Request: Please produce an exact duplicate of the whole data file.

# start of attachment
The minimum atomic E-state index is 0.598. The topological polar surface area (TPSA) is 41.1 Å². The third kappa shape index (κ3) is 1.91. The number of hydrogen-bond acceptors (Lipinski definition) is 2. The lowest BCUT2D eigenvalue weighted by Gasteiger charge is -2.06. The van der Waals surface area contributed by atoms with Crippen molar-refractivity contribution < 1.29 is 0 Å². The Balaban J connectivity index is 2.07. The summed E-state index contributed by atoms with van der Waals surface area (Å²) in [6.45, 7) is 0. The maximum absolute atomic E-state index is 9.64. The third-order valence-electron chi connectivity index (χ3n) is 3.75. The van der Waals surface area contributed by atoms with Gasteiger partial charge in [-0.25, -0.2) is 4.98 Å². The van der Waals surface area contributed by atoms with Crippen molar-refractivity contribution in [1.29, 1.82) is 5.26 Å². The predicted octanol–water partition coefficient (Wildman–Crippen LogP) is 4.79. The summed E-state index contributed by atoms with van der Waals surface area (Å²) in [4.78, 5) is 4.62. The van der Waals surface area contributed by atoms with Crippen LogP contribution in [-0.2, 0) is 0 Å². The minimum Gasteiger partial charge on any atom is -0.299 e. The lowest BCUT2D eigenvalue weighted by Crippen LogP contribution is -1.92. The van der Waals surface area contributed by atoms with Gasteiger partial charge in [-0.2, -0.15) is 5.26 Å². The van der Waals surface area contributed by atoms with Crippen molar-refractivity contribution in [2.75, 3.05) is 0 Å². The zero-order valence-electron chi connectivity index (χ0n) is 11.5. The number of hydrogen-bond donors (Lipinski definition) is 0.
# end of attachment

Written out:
The minimum atomic E-state index is 0.598. The topological polar surface area (TPSA) is 41.1 Å². The third kappa shape index (κ3) is 1.91. The number of hydrogen-bond acceptors (Lipinski definition) is 2. The lowest BCUT2D eigenvalue weighted by Gasteiger charge is -2.06. The van der Waals surface area contributed by atoms with Crippen molar-refractivity contribution < 1.29 is 0 Å². The Balaban J connectivity index is 2.07. The summed E-state index contributed by atoms with van der Waals surface area (Å²) in [6.45, 7) is 0. The maximum absolute atomic E-state index is 9.64. The third-order valence-electron chi connectivity index (χ3n) is 3.75. The van der Waals surface area contributed by atoms with Gasteiger partial charge in [-0.25, -0.2) is 4.98 Å². The van der Waals surface area contributed by atoms with Crippen molar-refractivity contribution in [1.29, 1.82) is 5.26 Å². The predicted octanol–water partition coefficient (Wildman–Crippen LogP) is 4.79. The summed E-state index contributed by atoms with van der Waals surface area (Å²) in [4.78, 5) is 4.62. The van der Waals surface area contributed by atoms with Crippen LogP contribution in [-0.2, 0) is 0 Å². The minimum Gasteiger partial charge on any atom is -0.299 e. The lowest BCUT2D eigenvalue weighted by Crippen LogP contribution is -1.92. The van der Waals surface area contributed by atoms with Gasteiger partial charge in [-0.2, -0.15) is 5.26 Å². The van der Waals surface area contributed by atoms with Crippen molar-refractivity contribution in [2.75, 3.05) is 0 Å². The zero-order valence-electron chi connectivity index (χ0n) is 11.5. The number of hydrogen-bond donors (Lipinski definition) is 0.